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Court releases new set of redistricting maps
Houston Chronicler ^ | February 28, 2012 | By Nolan Hicks

Posted on 02/28/2012 7:09:48 PM PST by SMGFan

After a months-long set of legal battles spanning three courtrooms in two cities, Texas may finally have a set of interim redistricting maps that could keep the primary election on May 29.

The new maps, released by the San Antonio federal court today, appear to be nearly identical to the compromise maps negotiated between Texas Attorney General Greg Abbott and the Latino Redistricting Task Force, which were rejected by other minority and Democratic groups.

(Excerpt) Read more at ...

TOPICS: Politics/Elections
KEYWORDS: redistricting; texas
Best results.
1 posted on 02/28/2012 7:09:52 PM PST by SMGFan
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To: SMGFan
The best result would be that the State Legislature determine the map, per the law.

This crap of judges legislating is wrong.


2 posted on 02/28/2012 7:25:36 PM PST by JRandomFreeper (Gone Galt)
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To: JRandomFreeper

Agreed, Johnny.

3 posted on 02/28/2012 7:41:12 PM PST by SuzyQue
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To: SMGFan

Being a Texan, I wish we would just tell the Federal Judges to pound sand that this is a State matter.

4 posted on 02/29/2012 6:15:28 AM PST by El Laton Caliente (NRA Life Member & Moderator)
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To: fieldmarshaldj; Impy; Clintonfatigued; BillyBoy; GOPsterinMA; randita; Theodore R.; ...
This map is probably the best that we could hope for in the short term, with filing deadlines looming. After SCOTUS b1tch-slapped that liberal San Antonio judge for ignoring the map drawn by the TX legislature, this plan pretty much adopts what the legislature approves, axcept for the creation of a new Hispanic-influence Democrat district in Dallas-Forth Worth. It protects all of the GOP incumbents (including potentially vulnerable freshmen Quico Canseco and Blake Farenthold), redraws TX-25 so that black conservative superstar Michael Williams will replace ultraliberal Lloyd Doggett (but he has to win the primary first: GO MICHAEL! ), and guarantees that the GOP will have at least a 27-11 edge in the House delegation (it was 22-12 Republican two years ago and 17-13 *Democrat* ten years ago). The TX GOP dropped the ball by not drawing several Hispanic-majority GOP CDs that would have optimized the number of GOP congressmen (and made it harder for lawsuits to prosper), but I'm not going to complain about a 27-11 (or maybe as high as 30-8) GOP delegation.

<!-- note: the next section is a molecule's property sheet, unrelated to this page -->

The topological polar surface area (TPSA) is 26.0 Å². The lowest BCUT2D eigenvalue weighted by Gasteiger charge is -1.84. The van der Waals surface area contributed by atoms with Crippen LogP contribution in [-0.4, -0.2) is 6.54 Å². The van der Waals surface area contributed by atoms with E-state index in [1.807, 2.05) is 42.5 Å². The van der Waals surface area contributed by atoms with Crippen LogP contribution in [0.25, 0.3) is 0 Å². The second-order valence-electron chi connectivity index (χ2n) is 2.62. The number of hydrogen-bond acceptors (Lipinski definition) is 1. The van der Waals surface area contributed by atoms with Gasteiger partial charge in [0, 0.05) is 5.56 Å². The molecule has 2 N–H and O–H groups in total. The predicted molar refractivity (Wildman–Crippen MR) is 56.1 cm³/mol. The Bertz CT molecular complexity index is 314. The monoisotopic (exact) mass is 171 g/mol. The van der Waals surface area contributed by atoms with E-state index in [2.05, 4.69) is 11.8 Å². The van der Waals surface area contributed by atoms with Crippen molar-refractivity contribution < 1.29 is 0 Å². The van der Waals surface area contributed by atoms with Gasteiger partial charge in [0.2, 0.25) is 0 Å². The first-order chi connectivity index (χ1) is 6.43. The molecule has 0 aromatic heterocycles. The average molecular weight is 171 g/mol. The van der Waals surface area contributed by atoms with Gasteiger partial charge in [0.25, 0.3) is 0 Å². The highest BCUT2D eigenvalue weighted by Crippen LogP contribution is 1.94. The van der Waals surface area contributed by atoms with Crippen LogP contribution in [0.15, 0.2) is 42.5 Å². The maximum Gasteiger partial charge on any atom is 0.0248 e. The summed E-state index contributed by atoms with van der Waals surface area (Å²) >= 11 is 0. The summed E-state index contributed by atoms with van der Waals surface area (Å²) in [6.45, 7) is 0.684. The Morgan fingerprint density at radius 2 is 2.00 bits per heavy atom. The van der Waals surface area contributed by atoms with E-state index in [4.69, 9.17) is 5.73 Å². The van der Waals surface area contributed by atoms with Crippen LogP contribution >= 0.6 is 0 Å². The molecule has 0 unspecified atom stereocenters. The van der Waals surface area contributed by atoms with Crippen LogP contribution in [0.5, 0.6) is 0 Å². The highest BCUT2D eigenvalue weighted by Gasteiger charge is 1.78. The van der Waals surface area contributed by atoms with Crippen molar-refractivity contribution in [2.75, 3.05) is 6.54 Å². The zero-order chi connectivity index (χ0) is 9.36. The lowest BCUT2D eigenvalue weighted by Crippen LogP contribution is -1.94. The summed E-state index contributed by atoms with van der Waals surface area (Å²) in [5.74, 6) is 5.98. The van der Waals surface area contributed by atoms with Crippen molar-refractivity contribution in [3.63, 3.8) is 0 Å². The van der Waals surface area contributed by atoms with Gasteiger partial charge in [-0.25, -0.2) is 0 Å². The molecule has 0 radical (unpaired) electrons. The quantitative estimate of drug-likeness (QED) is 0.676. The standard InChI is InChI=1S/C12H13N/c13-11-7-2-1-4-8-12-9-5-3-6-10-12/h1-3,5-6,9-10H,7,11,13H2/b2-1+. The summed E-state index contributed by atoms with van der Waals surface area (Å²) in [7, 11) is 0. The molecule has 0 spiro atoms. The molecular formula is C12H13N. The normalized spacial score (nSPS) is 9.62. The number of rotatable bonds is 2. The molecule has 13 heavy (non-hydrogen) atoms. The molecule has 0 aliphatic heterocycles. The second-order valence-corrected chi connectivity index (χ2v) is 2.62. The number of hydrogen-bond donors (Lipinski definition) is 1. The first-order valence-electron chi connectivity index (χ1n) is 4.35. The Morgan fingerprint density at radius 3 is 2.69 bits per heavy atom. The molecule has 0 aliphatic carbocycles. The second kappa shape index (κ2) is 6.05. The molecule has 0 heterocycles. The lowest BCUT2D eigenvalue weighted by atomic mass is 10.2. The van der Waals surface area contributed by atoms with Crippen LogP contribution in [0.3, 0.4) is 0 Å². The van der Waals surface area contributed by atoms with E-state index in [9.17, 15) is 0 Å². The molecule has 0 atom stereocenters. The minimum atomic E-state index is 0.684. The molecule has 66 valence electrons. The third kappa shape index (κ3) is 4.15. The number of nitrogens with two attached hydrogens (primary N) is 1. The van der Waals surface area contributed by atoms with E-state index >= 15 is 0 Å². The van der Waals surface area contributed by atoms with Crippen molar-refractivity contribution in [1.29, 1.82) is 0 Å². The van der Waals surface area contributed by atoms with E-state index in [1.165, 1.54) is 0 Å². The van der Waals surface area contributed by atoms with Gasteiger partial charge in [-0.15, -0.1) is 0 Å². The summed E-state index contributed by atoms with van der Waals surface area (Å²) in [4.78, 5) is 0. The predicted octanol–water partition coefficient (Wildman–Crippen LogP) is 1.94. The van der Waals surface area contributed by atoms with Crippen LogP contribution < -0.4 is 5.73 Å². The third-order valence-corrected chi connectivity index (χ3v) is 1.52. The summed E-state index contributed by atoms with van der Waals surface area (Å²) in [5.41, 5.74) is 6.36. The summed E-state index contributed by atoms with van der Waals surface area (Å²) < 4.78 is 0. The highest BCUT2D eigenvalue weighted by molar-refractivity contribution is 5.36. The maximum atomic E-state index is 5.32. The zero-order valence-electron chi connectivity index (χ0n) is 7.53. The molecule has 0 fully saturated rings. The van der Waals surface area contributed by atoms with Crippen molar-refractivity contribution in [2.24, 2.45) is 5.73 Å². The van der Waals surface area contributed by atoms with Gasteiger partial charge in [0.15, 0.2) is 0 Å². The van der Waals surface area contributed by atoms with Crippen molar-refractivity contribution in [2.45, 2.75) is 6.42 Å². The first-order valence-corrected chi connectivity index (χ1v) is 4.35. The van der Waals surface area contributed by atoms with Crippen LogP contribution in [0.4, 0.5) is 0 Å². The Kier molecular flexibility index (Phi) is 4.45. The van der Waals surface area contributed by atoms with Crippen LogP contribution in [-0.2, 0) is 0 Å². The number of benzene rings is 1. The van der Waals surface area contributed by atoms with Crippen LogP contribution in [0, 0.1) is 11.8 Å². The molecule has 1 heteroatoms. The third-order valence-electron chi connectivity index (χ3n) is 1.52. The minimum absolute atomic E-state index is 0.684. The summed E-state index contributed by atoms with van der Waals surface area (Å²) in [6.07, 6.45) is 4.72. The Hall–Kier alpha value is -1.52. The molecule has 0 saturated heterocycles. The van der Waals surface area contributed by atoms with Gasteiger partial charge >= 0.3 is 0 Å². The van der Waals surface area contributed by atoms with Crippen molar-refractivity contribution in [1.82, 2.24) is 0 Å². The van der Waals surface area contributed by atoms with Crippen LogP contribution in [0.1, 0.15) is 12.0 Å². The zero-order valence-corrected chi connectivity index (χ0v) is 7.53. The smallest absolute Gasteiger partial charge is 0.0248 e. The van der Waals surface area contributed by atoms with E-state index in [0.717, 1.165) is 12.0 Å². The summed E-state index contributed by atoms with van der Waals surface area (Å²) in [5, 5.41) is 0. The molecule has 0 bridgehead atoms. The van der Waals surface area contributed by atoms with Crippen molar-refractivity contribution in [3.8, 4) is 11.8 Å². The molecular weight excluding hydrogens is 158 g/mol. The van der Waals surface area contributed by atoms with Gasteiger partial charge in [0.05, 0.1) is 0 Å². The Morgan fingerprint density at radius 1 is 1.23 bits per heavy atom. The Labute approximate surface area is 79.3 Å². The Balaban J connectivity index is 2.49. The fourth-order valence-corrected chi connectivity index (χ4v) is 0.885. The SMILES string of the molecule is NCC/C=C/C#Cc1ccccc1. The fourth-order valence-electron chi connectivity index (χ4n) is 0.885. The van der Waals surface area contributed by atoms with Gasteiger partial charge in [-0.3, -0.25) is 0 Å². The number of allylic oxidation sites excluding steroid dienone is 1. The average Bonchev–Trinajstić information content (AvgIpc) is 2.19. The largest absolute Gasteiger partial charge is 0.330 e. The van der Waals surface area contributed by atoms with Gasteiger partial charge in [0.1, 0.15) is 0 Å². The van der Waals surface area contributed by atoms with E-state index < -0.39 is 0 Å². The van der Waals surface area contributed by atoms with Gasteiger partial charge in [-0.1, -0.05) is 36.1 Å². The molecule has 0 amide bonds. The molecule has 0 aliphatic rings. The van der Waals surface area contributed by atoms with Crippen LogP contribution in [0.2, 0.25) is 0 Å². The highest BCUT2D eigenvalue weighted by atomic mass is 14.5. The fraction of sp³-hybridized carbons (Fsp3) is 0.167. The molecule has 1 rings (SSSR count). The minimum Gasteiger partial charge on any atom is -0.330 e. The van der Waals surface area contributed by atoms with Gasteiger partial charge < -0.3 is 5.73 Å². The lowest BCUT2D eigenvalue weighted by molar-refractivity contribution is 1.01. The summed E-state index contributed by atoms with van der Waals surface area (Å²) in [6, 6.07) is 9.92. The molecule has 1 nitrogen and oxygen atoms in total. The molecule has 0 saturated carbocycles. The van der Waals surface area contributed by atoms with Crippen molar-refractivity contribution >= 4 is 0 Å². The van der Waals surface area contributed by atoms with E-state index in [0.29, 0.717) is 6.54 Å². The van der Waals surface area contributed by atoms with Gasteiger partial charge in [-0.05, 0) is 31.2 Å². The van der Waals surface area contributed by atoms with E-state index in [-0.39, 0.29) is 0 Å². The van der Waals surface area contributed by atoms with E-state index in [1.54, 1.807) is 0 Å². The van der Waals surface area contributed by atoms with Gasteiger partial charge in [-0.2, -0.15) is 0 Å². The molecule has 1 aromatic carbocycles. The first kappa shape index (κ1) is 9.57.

5 posted on 02/29/2012 1:24:27 PM PST by AuH2ORepublican (If a politician won't protect innocent babies, what makes you think that he'll protect your rights?)
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To: AuH2ORepublican

Very good, a bad map in Texas could have put the House in reach for the rats.

We should be good with this.

6 posted on 02/29/2012 5:04:33 PM PST by Impy (Don't call me red.)
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